The Heart (Réparer les vivants) is Maylis de Kerangal’s eighth book, and its stylistic dexterity is testament to Kerangal’s well-honed voice. Her first novel translated into English, Birth of a Bridge followed the lives of a community of scientists and engineers, public service workers and citizens, working together to build a bridge in a fictional California town. Ultimately, Kerangal’s novelistic gaze was trained upon the consequences of relationships within a small community. It comes as little surprise that she would do the same in The Heart, which similarly spotlights people’s motivations and interests, and how easily disparate groups can affect one another in a short amount of time.
The entire story turns on a crash. A moment of hazy inattention that sends the boys careening off the side of the road at some 50 miles per hour. In just this moment, the story no longer is Simon’s and suddenly expands to include an inevitable cast of characters: the ER doctor and nurse, Simon’s parents and loved ones, doctors from across France, patients waiting for word of an available and much-needed organ—all of these people dependent on the moment when, as Sam Taylor translates for the US edition, “suddenly everything raced out of control.” His words make us aware of the consequences of the morning early on, hours before the boys head out that fateful morning. This decision proves a striking contrast to the UK/Canada translation, where Jessica Moore describes the beginning of the day with "and everything suddenly shot ahead.” While Moore's words give the story its proper catalyst, it is Taylor who reminds us of the scattered and unintentional repercussions of death. In this larger cosmic sense, everyone's life slips through their hands. Taylor’s attention to the “race” and “control” of the plot imbue his prose with an ominous quality.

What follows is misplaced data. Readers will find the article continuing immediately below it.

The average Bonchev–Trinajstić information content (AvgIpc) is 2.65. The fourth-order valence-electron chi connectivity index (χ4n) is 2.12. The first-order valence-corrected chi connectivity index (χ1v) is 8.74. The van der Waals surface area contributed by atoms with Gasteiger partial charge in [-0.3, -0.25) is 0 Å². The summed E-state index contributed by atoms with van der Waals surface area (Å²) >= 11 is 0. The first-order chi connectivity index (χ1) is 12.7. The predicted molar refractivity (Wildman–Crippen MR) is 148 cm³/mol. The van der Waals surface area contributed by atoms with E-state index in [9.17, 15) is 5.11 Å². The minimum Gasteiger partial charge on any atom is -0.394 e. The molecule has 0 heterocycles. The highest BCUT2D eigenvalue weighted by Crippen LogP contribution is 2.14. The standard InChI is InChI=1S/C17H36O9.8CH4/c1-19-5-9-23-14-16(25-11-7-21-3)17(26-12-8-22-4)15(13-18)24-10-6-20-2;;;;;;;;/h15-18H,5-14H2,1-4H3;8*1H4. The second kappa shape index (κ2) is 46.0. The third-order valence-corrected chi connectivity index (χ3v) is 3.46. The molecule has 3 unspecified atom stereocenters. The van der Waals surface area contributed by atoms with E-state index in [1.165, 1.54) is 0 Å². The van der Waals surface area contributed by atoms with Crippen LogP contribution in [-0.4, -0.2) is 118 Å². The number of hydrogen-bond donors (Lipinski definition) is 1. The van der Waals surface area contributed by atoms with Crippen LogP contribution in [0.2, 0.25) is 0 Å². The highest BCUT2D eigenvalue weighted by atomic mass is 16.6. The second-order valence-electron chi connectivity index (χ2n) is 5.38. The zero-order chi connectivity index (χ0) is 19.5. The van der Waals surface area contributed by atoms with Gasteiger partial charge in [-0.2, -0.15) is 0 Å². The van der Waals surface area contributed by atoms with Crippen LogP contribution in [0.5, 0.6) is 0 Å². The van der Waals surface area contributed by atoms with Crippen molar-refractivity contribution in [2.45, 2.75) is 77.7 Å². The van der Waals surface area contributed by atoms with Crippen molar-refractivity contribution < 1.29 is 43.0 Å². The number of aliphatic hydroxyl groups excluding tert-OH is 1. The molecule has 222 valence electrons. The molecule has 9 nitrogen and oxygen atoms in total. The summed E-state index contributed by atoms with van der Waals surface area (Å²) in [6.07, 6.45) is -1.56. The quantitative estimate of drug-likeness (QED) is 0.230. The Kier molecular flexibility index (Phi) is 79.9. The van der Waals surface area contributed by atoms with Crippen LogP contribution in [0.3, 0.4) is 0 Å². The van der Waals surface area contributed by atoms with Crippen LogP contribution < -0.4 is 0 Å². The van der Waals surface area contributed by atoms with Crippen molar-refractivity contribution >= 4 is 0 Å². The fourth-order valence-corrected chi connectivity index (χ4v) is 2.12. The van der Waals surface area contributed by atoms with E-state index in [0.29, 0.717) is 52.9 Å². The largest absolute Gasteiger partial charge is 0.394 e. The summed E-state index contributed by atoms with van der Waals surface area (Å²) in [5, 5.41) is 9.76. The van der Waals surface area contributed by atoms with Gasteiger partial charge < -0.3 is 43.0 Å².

Here begins Kerangal’s magnificent feat of omniscience: she jumps from Simon’s parents, first Marianne and then Sean, to the ER doctor on duty, Pierre Révol (and eventually others):